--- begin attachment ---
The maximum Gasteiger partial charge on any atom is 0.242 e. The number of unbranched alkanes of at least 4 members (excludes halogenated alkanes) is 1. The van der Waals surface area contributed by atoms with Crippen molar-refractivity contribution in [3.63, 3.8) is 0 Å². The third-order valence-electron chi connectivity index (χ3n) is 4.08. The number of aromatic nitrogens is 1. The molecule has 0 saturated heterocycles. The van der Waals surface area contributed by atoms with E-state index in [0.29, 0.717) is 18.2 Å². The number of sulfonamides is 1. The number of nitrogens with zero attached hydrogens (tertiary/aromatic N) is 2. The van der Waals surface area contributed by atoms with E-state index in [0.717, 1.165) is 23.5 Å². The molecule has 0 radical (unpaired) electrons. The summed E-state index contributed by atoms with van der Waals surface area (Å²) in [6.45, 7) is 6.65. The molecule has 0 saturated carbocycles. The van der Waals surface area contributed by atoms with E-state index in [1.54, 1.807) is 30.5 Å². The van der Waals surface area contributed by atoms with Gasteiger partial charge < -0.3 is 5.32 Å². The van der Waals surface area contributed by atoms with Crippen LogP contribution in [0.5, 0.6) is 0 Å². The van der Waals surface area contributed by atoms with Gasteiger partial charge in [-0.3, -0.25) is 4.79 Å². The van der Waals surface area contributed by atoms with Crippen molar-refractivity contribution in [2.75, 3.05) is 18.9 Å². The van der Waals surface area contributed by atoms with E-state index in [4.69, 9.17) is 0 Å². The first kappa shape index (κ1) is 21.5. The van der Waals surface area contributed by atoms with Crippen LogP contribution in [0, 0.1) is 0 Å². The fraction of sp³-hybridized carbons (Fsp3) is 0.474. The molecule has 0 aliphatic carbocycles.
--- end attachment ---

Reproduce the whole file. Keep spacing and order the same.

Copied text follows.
The maximum Gasteiger partial charge on any atom is 0.242 e. The number of unbranched alkanes of at least 4 members (excludes halogenated alkanes) is 1. The van der Waals surface area contributed by atoms with Crippen molar-refractivity contribution in [3.63, 3.8) is 0 Å². The third-order valence-electron chi connectivity index (χ3n) is 4.08. The number of aromatic nitrogens is 1. The molecule has 0 saturated heterocycles. The van der Waals surface area contributed by atoms with E-state index in [0.29, 0.717) is 18.2 Å². The number of sulfonamides is 1. The number of nitrogens with zero attached hydrogens (tertiary/aromatic N) is 2. The van der Waals surface area contributed by atoms with E-state index in [0.717, 1.165) is 23.5 Å². The molecule has 0 radical (unpaired) electrons. The summed E-state index contributed by atoms with van der Waals surface area (Å²) in [6.45, 7) is 6.65. The molecule has 0 saturated carbocycles. The van der Waals surface area contributed by atoms with E-state index in [1.54, 1.807) is 30.5 Å². The van der Waals surface area contributed by atoms with Gasteiger partial charge < -0.3 is 5.32 Å². The van der Waals surface area contributed by atoms with Crippen LogP contribution in [0.5, 0.6) is 0 Å². The van der Waals surface area contributed by atoms with Gasteiger partial charge in [-0.3, -0.25) is 4.79 Å². The van der Waals surface area contributed by atoms with Crippen molar-refractivity contribution in [2.75, 3.05) is 18.9 Å². The van der Waals surface area contributed by atoms with E-state index in [4.69, 9.17) is 0 Å². The first kappa shape index (κ1) is 21.5. The van der Waals surface area contributed by atoms with Crippen LogP contribution in [0, 0.1) is 0 Å². The fraction of sp³-hybridized carbons (Fsp3) is 0.474. The molecule has 0 aliphatic carbocycles.